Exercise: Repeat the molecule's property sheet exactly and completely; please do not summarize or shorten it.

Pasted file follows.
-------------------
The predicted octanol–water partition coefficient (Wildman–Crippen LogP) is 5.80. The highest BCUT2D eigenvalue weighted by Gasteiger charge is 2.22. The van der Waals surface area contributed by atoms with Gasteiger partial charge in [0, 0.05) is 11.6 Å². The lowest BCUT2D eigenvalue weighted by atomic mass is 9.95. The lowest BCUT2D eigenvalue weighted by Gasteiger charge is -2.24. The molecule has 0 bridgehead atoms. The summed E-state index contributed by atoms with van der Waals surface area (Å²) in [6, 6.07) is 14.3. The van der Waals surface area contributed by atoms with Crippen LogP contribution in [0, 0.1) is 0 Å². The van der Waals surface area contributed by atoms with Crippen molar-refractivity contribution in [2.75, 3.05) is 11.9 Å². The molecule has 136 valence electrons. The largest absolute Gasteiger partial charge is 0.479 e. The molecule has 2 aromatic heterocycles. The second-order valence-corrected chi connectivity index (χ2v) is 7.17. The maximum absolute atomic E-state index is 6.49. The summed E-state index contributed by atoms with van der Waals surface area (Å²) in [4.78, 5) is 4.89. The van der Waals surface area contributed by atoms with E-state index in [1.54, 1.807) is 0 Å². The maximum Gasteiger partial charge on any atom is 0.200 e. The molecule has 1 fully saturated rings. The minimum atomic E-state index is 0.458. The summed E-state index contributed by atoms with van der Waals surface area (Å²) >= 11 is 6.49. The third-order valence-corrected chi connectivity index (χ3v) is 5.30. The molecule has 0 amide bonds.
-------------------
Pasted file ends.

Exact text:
The predicted octanol–water partition coefficient (Wildman–Crippen LogP) is 5.80. The highest BCUT2D eigenvalue weighted by Gasteiger charge is 2.22. The van der Waals surface area contributed by atoms with Gasteiger partial charge in [0, 0.05) is 11.6 Å². The lowest BCUT2D eigenvalue weighted by atomic mass is 9.95. The lowest BCUT2D eigenvalue weighted by Gasteiger charge is -2.24. The molecule has 0 bridgehead atoms. The summed E-state index contributed by atoms with van der Waals surface area (Å²) in [6, 6.07) is 14.3. The van der Waals surface area contributed by atoms with Crippen LogP contribution in [0, 0.1) is 0 Å². The van der Waals surface area contributed by atoms with Crippen molar-refractivity contribution in [2.75, 3.05) is 11.9 Å². The molecule has 136 valence electrons. The largest absolute Gasteiger partial charge is 0.479 e. The molecule has 2 aromatic heterocycles. The second-order valence-corrected chi connectivity index (χ2v) is 7.17. The maximum absolute atomic E-state index is 6.49. The summed E-state index contributed by atoms with van der Waals surface area (Å²) in [4.78, 5) is 4.89. The van der Waals surface area contributed by atoms with E-state index in [1.54, 1.807) is 0 Å². The maximum Gasteiger partial charge on any atom is 0.200 e. The molecule has 1 fully saturated rings. The minimum atomic E-state index is 0.458. The summed E-state index contributed by atoms with van der Waals surface area (Å²) >= 11 is 6.49. The third-order valence-corrected chi connectivity index (χ3v) is 5.30. The molecule has 0 amide bonds.